Berkeley Today Stories
Strong motivation, desire to protect others required.
How to Succeed as a Justice Studies - Criminal Justice Student
Ross London, J.D., Ph.D., is a professor in the Justice Studies – Criminal Justice Department, Berkeley College School of Professional Studies. Prior to his career in academia, Dr. London was a Criminal Justice practitioner, having served as a public defender, prosecutor, and municipal court judge over a period of 25 years. He is the author of Crime, Punishment and Restorative Justice: A Framework for Restoring Trust, reprinted this year as part of the "Restorative Justice Classics Series" of Wipf and Stock Press. Dr. London offers the following advice on how to succeed as a Justice Studies – Criminal Justice student at Berkeley College:
- Students who enter this program should have a strong desire to serve their community by protecting innocent people and respecting the rights of every citizen.
- Criminal Justice is a very large and diverse field, and is suitable for a wide variety of students. The students who do best in this program will have good interpersonal skills, high ethical standards, and be good communicators and problem solvers.
- Motivation is key to success. College work can be challenging, especially for those students whose high school experience did not fully prepare them for this level of work. But, if a student is motivated to succeed, we will work with that student to enhance all of the skills necessary to succeed both in College and in a future career.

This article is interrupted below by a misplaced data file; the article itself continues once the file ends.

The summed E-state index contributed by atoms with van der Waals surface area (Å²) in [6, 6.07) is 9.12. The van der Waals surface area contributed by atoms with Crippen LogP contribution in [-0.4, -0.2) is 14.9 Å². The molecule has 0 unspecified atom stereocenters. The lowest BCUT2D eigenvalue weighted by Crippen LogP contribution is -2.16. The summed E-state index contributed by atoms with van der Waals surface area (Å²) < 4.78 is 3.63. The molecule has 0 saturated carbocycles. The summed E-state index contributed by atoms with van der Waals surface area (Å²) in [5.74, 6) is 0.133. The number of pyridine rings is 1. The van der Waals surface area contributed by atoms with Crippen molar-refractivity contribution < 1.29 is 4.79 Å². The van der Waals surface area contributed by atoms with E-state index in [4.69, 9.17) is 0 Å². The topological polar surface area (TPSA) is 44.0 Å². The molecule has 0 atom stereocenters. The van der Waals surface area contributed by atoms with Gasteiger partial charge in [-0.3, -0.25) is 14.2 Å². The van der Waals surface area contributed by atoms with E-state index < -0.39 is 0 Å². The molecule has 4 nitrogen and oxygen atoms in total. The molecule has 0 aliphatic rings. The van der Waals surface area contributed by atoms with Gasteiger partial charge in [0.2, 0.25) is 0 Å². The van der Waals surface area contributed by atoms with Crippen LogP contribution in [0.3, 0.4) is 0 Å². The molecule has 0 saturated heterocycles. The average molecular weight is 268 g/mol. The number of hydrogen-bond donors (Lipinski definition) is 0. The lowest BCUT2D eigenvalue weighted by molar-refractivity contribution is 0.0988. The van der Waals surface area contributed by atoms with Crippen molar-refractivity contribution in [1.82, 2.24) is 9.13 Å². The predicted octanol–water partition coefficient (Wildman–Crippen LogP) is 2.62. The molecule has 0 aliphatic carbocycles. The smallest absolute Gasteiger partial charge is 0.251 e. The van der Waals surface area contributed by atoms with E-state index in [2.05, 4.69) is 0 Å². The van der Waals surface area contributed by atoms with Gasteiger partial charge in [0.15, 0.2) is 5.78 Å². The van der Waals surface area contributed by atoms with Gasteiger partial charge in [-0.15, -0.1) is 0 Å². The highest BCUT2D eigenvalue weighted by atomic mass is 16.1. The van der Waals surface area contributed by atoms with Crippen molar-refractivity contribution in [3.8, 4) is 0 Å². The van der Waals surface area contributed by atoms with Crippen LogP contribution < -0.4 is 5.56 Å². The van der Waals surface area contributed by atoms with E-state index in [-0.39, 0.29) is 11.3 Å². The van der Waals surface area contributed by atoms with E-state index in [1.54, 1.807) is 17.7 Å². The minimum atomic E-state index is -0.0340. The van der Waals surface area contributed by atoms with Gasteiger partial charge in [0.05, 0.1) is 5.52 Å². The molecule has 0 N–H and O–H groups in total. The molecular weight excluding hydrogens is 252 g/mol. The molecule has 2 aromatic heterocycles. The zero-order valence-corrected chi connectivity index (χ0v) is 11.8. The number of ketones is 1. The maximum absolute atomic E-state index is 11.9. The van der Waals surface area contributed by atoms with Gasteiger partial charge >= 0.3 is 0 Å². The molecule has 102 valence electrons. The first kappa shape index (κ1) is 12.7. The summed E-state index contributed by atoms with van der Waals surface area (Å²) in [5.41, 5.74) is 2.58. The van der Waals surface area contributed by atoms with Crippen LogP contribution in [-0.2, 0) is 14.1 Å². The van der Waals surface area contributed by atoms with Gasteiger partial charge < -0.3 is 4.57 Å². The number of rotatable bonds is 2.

- At Berkeley College, classroom learning is backed with multiple resources to enhance the skills required for success. These resources include intensive instruction in communications skills, one-on-one tutoring and mentoring, computer and database management, career counseling, internships, and a variety of courses that focus on preparation for careers in criminal justice.
Dr. London said that Criminal Justice students at Berkeley College benefit from a wide choice of interesting internship opportunities before graduation. Students have interned at such locations as the New York Law Department, the Passaic County Superior Court, the Queens County District Attorney’s Office, and the White Plains Police Department.
“These internships are designed to give every student an opportunity to experience firsthand what it means to be a Criminal Justice professional,” Dr. London said.